Las Vegas unleashed its first driverless shuttle packed with passengers yesterday, and within two hours it was hit by a delivery truck with a human driver.
Apparently, the shuttle's sensors recognized the truck – which was backing up – so the shuttle stopped to avoid an accident. The truck, however, did not stop and it hit the shuttle. Luckily, it was minor and no one was hurt.
According to the Huffington Post:
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“The shuttle just stayed still and we were like, ‘Oh my gosh, it’s gonna hit us, it’s gonna hit us!’ and then, it hit us!” passenger Jenny Wong told KSNV. “And the shuttle didn’t have the ability to move back, either. Like, the shuttle just stayed still.”
Fortunately, no humans were injured in the crash, the city said.
The eight-passenger shuttle is currently offering free rides to people along a half-mile loop in the city’s Fremont East “Innovation District.” The operation is part of a 12-month pilot program, the city said.
The Chinese tech firm Baidu said Tuesday it will launch a self-driving car technology in July. A first release will involve a restricted environment, but the company plans to gradually introduce “fully autonomous driving capabilities on highways and open city roads by 2020,” Reuters reports.
Charlie Miller made headlines in 2015 as part of the team that showed it was possible to remote-drive a Jeep Cherokee over the internet, triggering a 1.4 million vehicle recall; now, he's just quit a job at Uber where he was working on security for future self-driving taxis, and he's not optimistic about the future of this important task. Read the rest
Google is suing Uber, alleging that the company recruited a former Google exec who had secretly offered to give them access to trade-secrets from Google's self-driving car project. Read the rest
Visteon makes high-definition dashboard displays for instrument clusters, navigation panels, and entertainment systems. They also know the future is autonomous driving, and to help anxious customers get a sense of the technological possibilities, they are developing driving simulators that demonstrate manual vs. autonomous driving conditions. Read the rest
Federal auto safety regulators today said that self-driving cars “will save time, money and lives,” but also sent a clear signal that they want the power to inspect and approve technology before it hits the highways, rather than each U.S. state setting its own safety standards.
U.S. Transportation Secretary Anthony Foxx said on a press call today that a new federal premarket approval system "would require a lot more upfront discussion, dialogue and staffing on our part."
The government's statement today is big news for Uber, Google, Apple, and other Silicon Valley firms pouring millions of R&D dollars into figuring out how to swap human drivers for smart machines, or at least allow us to share control in “semiautonomous” setups.
From Tesla's release notes for its upgraded Autopilot technology based on radar as its primary control sensor:
The net effect of this, combined with the fact that radar sees through most visual obscuration, is that the car should almost always hit the brakes correctly even if a UFO were to land on the freeway in zero visibility conditions.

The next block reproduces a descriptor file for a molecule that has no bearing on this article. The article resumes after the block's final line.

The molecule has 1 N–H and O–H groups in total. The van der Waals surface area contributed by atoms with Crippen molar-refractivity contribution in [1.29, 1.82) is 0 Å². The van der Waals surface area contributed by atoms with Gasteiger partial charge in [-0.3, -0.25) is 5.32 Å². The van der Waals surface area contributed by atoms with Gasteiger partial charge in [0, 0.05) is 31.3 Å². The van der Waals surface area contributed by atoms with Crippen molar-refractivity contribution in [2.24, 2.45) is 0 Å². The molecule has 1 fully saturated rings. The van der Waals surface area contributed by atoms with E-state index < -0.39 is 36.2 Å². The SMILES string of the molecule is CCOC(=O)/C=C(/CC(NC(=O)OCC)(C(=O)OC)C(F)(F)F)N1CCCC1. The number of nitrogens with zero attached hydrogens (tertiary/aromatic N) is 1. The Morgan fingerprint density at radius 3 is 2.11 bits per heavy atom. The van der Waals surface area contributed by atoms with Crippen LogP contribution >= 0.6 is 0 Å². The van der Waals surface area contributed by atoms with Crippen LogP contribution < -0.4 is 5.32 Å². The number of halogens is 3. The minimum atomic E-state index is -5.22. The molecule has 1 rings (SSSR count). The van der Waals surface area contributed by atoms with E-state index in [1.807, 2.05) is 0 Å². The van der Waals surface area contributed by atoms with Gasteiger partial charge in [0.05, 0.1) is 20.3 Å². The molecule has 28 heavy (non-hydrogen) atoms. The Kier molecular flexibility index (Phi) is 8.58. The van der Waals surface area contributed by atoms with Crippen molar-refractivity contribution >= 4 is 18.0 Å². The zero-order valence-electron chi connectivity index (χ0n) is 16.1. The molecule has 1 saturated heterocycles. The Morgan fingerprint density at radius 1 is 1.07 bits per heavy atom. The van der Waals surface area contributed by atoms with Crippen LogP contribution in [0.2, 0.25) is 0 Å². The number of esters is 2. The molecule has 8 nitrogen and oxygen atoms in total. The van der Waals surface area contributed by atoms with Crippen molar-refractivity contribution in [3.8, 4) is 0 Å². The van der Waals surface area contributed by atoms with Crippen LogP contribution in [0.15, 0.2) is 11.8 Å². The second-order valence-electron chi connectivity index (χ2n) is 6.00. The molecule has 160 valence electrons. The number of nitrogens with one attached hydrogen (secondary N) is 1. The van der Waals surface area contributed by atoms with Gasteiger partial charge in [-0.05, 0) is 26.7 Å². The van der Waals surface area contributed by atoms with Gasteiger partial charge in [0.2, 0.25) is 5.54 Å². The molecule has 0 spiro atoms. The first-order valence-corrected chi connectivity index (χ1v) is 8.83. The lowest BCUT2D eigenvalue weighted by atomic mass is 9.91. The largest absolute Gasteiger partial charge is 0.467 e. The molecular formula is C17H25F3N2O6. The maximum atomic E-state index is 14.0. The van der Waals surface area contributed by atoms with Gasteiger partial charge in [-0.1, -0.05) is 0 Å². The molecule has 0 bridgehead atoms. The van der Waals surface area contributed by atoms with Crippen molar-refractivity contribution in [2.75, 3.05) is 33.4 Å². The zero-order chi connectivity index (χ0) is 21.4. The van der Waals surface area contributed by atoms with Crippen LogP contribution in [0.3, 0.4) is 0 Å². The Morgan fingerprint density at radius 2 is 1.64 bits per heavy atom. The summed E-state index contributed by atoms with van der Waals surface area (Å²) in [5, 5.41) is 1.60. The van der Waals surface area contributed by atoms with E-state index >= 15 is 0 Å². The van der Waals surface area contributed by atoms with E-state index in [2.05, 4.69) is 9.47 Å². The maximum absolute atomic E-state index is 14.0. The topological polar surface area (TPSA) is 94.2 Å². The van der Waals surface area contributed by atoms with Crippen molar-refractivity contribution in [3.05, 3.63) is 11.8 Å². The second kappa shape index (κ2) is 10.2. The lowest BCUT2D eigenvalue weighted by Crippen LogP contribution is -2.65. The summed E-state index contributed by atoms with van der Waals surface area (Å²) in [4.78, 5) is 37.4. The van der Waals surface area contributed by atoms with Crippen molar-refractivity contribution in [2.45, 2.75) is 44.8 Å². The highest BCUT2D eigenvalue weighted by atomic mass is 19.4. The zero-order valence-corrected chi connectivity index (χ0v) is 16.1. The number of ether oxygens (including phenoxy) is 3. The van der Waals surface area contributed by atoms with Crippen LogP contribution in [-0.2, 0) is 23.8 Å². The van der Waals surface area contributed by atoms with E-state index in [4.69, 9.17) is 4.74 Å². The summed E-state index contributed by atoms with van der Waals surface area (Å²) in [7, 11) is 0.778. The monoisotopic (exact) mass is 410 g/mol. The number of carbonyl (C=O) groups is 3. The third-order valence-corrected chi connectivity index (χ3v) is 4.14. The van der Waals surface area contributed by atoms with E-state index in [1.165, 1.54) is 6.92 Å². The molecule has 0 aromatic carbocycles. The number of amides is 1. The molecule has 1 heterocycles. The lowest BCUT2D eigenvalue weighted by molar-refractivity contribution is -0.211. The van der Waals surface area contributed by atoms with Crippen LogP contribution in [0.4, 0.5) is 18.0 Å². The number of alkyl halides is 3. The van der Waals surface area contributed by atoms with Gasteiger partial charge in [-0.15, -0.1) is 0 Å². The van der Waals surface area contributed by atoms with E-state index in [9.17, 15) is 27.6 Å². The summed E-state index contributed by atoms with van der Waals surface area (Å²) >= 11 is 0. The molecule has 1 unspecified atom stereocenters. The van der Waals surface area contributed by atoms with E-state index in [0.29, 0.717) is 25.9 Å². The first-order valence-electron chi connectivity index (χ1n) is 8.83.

Taking this one step further, a Tesla will also be able to bounce the radar signal under a vehicle in front - using the radar pulse signature and photon time of flight to distinguish the signal - and still brake even when trailing a car that is opaque to both vision and radar. The car in front might hit the UFO in dense fog, but the Tesla will not.
Of course they're kidding. Or so they'd like us to believe.
Video clip from Close Encounters of the Third Kind (1977).
The promise of self-driving cars is to take our vehicle fleets from 5% utilization to near-100% utilization, reducing congestion, parking problems, emissions and road accidents. But what if the cheapest way to "park" your autonomous vehicle is to have it endlessly circle the block while you're at work? What do we do about the lost jobs of bus-, truck- and cab-drivers? How will we pay for roads if gas-tax revenues plummet thanks to all-electric fleets? Read the rest
Here's something to fear about self-driving cars! Once they're up and running and insurance companies and legislators realize they're much better at it than humans, you won't even be allowed to drive. Also, the infrastructure is decaying badly and there's no political will to face up to the costs of fixing it, so the roads themselves may end up getting effectively sold off.
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Public-private partnerships for roads might begin the erosion of the public right of way. But it’s also possible that autonomous vehicles will all but require limited access to public roads to operate effectively.
Today’s self-driving cars have to be designed and programmed to interact with messy circumstances. Pedestrians, dogs, bicycles, human-driven vehicles, and other obstacles all pose challenges to robocars, and if autonomous vehicles are even modestly successful, avoiding collisions with fallible human drivers will prove a temporary problem. ... The more self-driving cars there are on the roads, the less complex and more predictable the overall behavior of traffic becomes.
In my latest Guardian column, The problem with self-driving cars: who controls the code?, I take issue with the "Trolley Problem" as applied to autonomous vehicles, which asks, if your car has to choose between a maneuver that kills you and one that kills other people, which one should it be programmed to do? Read the rest